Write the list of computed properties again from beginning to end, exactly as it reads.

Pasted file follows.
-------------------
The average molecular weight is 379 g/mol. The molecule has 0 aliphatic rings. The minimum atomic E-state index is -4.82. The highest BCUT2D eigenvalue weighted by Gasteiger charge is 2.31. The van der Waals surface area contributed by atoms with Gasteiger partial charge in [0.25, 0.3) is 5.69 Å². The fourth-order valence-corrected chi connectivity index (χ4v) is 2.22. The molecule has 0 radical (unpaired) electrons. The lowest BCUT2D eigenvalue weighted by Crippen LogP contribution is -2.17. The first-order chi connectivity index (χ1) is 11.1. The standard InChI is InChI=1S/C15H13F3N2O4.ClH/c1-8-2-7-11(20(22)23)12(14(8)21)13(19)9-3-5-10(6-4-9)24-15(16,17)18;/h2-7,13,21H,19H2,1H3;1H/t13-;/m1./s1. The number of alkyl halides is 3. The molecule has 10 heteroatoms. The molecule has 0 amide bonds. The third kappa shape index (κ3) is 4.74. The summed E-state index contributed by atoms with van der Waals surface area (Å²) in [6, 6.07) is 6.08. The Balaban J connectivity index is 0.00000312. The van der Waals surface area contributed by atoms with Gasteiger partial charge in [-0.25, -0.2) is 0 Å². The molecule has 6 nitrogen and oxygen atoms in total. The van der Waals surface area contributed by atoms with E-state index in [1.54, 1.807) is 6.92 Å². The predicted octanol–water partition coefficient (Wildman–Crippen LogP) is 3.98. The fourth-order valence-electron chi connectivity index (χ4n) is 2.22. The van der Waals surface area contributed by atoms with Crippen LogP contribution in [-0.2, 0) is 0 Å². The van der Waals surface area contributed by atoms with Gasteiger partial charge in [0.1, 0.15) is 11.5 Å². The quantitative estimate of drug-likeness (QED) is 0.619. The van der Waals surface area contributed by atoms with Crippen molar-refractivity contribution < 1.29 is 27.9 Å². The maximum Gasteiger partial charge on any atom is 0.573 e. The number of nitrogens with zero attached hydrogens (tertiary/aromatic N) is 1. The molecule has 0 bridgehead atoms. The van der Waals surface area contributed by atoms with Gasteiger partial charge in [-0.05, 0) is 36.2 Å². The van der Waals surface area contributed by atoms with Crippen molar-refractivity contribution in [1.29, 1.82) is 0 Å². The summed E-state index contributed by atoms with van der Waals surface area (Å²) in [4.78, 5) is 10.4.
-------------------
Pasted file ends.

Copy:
The average molecular weight is 379 g/mol. The molecule has 0 aliphatic rings. The minimum atomic E-state index is -4.82. The highest BCUT2D eigenvalue weighted by Gasteiger charge is 2.31. The van der Waals surface area contributed by atoms with Gasteiger partial charge in [0.25, 0.3) is 5.69 Å². The fourth-order valence-corrected chi connectivity index (χ4v) is 2.22. The molecule has 0 radical (unpaired) electrons. The lowest BCUT2D eigenvalue weighted by Crippen LogP contribution is -2.17. The first-order chi connectivity index (χ1) is 11.1. The standard InChI is InChI=1S/C15H13F3N2O4.ClH/c1-8-2-7-11(20(22)23)12(14(8)21)13(19)9-3-5-10(6-4-9)24-15(16,17)18;/h2-7,13,21H,19H2,1H3;1H/t13-;/m1./s1. The number of alkyl halides is 3. The molecule has 10 heteroatoms. The molecule has 0 amide bonds. The third kappa shape index (κ3) is 4.74. The summed E-state index contributed by atoms with van der Waals surface area (Å²) in [6, 6.07) is 6.08. The Balaban J connectivity index is 0.00000312. The van der Waals surface area contributed by atoms with Gasteiger partial charge in [-0.25, -0.2) is 0 Å². The molecule has 6 nitrogen and oxygen atoms in total. The van der Waals surface area contributed by atoms with E-state index in [1.54, 1.807) is 6.92 Å². The predicted octanol–water partition coefficient (Wildman–Crippen LogP) is 3.98. The fourth-order valence-electron chi connectivity index (χ4n) is 2.22. The van der Waals surface area contributed by atoms with Crippen LogP contribution in [-0.2, 0) is 0 Å². The van der Waals surface area contributed by atoms with Gasteiger partial charge in [0.1, 0.15) is 11.5 Å². The quantitative estimate of drug-likeness (QED) is 0.619. The van der Waals surface area contributed by atoms with Crippen molar-refractivity contribution < 1.29 is 27.9 Å². The maximum Gasteiger partial charge on any atom is 0.573 e. The number of nitrogens with zero attached hydrogens (tertiary/aromatic N) is 1. The molecule has 0 bridgehead atoms. The van der Waals surface area contributed by atoms with Gasteiger partial charge in [-0.05, 0) is 36.2 Å². The van der Waals surface area contributed by atoms with Crippen molar-refractivity contribution in [1.29, 1.82) is 0 Å². The summed E-state index contributed by atoms with van der Waals surface area (Å²) in [4.78, 5) is 10.4.